Since it was dramatically unveiled at the Electronic Entertainment Expo two years ago, the hacking thriller “Watch Dogs” (Ubisoft, for the PlayStation 4, Xbox One, PlayStation 3, Xbox 360, PC, $59.99) has been called many things: a game for the Edward Snowden era, “Grand Theft Auto” meets “Hackers,” overhyped and revolutionary. In reality, it’s a little of each.
The open-world adventure casts players as Aiden Pearce, a tech-savvy vigilante whose most powerful weapon is a smartphone that can tap into the infrastructure of a well-connected, near-future Chicago. After the murder of his young niece, he embarks on one of those cliched action-movie quests for vengeance that involves lots of shooting and car chases.
Pearce has a distinct advantage. With a tap of his superphone, he can peep at nearby citizens’ texts, phone calls and living-room webcams. He can create chaos on the streets by taking control of traffic lights, gates and power grids. His doodad can even detect crimes before they’re committed.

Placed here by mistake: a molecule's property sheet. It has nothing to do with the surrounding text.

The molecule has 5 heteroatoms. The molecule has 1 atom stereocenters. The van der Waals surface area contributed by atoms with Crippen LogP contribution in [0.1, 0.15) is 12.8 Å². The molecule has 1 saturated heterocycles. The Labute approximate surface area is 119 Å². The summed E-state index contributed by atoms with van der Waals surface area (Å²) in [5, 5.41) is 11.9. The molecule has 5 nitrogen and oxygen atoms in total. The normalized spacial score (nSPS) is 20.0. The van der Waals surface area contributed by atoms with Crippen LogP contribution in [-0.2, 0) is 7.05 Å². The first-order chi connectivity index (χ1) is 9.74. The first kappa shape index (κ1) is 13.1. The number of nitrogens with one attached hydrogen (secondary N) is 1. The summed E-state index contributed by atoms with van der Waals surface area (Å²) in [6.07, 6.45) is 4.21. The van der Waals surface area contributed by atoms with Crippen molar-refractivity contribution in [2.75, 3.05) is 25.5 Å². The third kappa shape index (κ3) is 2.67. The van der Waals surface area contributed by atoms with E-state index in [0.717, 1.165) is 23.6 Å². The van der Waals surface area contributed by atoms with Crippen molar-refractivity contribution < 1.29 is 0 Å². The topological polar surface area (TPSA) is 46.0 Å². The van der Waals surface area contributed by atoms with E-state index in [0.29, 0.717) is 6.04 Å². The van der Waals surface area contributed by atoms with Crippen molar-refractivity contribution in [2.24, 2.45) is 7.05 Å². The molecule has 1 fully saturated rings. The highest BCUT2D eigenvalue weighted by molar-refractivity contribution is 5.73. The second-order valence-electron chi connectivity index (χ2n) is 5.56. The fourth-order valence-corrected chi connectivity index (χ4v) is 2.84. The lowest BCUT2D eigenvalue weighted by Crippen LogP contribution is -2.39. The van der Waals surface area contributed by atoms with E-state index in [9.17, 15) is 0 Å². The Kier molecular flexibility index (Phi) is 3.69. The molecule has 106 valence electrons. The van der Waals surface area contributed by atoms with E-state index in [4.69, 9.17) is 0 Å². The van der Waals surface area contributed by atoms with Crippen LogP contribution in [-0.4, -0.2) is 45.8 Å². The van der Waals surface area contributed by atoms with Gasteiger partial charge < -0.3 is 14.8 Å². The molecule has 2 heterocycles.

The developers have also cleverly bestowed Pearce’s gizmo with the ability to scan Chicagoans’ faces to quickly glean random background information, like whether they need a liver transplant, watch too many reality shows or subscribe to adult sites.
Unlike the guilt-free insanity of mowing down pedestrians in a “Grand Theft Auto” romp, “Watch Dogs” players might actually think twice when they see their fodder is a 43-year-old father who volunteers at a soup kitchen on the weekends.
Despite artfully constructing an interactive laboratory where issues about surveillance and morality can be examined, the creators of “Watch Dogs” end up doing little to confront such inquiries. That’s an injustice to not only the game but also to the medium as a whole because “Watch Dogs” is otherwise a really compelling creation.